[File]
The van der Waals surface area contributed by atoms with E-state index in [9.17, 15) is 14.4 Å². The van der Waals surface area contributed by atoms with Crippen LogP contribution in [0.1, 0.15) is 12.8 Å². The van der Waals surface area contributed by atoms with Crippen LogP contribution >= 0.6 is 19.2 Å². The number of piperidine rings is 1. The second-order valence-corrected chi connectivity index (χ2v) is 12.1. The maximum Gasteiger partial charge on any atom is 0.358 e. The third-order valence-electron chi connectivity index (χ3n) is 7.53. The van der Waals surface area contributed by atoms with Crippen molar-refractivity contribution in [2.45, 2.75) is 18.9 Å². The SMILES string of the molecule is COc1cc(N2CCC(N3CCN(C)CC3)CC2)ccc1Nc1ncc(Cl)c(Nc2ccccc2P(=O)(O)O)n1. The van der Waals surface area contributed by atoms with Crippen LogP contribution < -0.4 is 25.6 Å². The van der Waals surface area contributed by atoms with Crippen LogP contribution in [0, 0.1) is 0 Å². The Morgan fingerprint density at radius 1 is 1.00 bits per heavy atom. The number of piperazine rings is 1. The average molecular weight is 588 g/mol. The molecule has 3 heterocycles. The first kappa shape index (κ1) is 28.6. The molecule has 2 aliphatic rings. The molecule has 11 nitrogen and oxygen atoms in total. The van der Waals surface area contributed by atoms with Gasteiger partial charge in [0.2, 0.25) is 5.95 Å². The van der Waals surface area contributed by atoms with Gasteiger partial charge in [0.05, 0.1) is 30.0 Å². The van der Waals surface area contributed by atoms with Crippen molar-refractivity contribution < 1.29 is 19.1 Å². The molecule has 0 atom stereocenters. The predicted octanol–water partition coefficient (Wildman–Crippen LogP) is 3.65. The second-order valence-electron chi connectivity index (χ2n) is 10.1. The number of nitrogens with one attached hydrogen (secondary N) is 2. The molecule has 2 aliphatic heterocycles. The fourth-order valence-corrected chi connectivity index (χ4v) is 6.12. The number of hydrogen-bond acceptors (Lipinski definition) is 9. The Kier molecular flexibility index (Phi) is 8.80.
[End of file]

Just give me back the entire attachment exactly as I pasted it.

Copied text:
The van der Waals surface area contributed by atoms with E-state index in [9.17, 15) is 14.4 Å². The van der Waals surface area contributed by atoms with Crippen LogP contribution in [0.1, 0.15) is 12.8 Å². The van der Waals surface area contributed by atoms with Crippen LogP contribution >= 0.6 is 19.2 Å². The number of piperidine rings is 1. The second-order valence-corrected chi connectivity index (χ2v) is 12.1. The maximum Gasteiger partial charge on any atom is 0.358 e. The third-order valence-electron chi connectivity index (χ3n) is 7.53. The van der Waals surface area contributed by atoms with Crippen molar-refractivity contribution in [2.45, 2.75) is 18.9 Å². The SMILES string of the molecule is COc1cc(N2CCC(N3CCN(C)CC3)CC2)ccc1Nc1ncc(Cl)c(Nc2ccccc2P(=O)(O)O)n1. The van der Waals surface area contributed by atoms with Crippen LogP contribution < -0.4 is 25.6 Å². The van der Waals surface area contributed by atoms with Crippen LogP contribution in [0, 0.1) is 0 Å². The Morgan fingerprint density at radius 1 is 1.00 bits per heavy atom. The number of piperazine rings is 1. The average molecular weight is 588 g/mol. The molecule has 3 heterocycles. The first kappa shape index (κ1) is 28.6. The molecule has 2 aliphatic rings. The molecule has 11 nitrogen and oxygen atoms in total. The van der Waals surface area contributed by atoms with Gasteiger partial charge in [0.2, 0.25) is 5.95 Å². The van der Waals surface area contributed by atoms with Gasteiger partial charge in [0.05, 0.1) is 30.0 Å². The van der Waals surface area contributed by atoms with Crippen molar-refractivity contribution < 1.29 is 19.1 Å². The molecule has 0 atom stereocenters. The predicted octanol–water partition coefficient (Wildman–Crippen LogP) is 3.65. The second-order valence-electron chi connectivity index (χ2n) is 10.1. The number of nitrogens with one attached hydrogen (secondary N) is 2. The molecule has 2 aliphatic heterocycles. The fourth-order valence-corrected chi connectivity index (χ4v) is 6.12. The number of hydrogen-bond acceptors (Lipinski definition) is 9. The Kier molecular flexibility index (Phi) is 8.80.